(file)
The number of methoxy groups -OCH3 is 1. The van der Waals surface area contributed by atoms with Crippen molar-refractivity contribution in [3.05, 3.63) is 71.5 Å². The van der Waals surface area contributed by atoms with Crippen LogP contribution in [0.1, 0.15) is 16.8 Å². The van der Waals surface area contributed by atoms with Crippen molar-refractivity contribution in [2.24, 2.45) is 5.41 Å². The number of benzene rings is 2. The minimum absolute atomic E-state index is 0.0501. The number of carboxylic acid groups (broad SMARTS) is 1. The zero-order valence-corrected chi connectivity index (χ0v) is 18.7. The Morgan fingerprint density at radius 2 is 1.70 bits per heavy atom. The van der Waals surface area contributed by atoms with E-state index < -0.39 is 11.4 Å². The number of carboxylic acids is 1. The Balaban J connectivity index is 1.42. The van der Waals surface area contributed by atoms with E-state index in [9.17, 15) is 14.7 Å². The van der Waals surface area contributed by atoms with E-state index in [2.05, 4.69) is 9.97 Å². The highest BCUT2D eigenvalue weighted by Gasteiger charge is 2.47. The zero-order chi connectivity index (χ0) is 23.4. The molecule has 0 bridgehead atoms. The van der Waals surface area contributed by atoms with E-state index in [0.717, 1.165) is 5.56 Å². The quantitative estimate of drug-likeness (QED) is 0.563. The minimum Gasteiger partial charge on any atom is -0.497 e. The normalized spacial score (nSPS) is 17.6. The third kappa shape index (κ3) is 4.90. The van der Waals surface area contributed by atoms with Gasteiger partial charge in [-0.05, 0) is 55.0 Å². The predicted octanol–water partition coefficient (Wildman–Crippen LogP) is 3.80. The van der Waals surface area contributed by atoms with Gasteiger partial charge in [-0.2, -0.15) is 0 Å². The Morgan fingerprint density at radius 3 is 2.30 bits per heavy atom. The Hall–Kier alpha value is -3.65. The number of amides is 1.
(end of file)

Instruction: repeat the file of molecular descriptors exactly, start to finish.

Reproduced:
The number of methoxy groups -OCH3 is 1. The van der Waals surface area contributed by atoms with Crippen molar-refractivity contribution in [3.05, 3.63) is 71.5 Å². The van der Waals surface area contributed by atoms with Crippen LogP contribution in [0.1, 0.15) is 16.8 Å². The van der Waals surface area contributed by atoms with Crippen molar-refractivity contribution in [2.24, 2.45) is 5.41 Å². The number of benzene rings is 2. The minimum absolute atomic E-state index is 0.0501. The number of carboxylic acid groups (broad SMARTS) is 1. The zero-order valence-corrected chi connectivity index (χ0v) is 18.7. The Morgan fingerprint density at radius 2 is 1.70 bits per heavy atom. The van der Waals surface area contributed by atoms with E-state index < -0.39 is 11.4 Å². The number of carboxylic acids is 1. The Balaban J connectivity index is 1.42. The van der Waals surface area contributed by atoms with E-state index in [9.17, 15) is 14.7 Å². The van der Waals surface area contributed by atoms with E-state index in [2.05, 4.69) is 9.97 Å². The highest BCUT2D eigenvalue weighted by Gasteiger charge is 2.47. The zero-order chi connectivity index (χ0) is 23.4. The molecule has 0 bridgehead atoms. The van der Waals surface area contributed by atoms with E-state index in [0.717, 1.165) is 5.56 Å². The quantitative estimate of drug-likeness (QED) is 0.563. The minimum Gasteiger partial charge on any atom is -0.497 e. The normalized spacial score (nSPS) is 17.6. The third kappa shape index (κ3) is 4.90. The van der Waals surface area contributed by atoms with Gasteiger partial charge in [-0.05, 0) is 55.0 Å². The predicted octanol–water partition coefficient (Wildman–Crippen LogP) is 3.80. The van der Waals surface area contributed by atoms with Gasteiger partial charge in [-0.2, -0.15) is 0 Å². The Morgan fingerprint density at radius 3 is 2.30 bits per heavy atom. The Hall–Kier alpha value is -3.65. The number of amides is 1.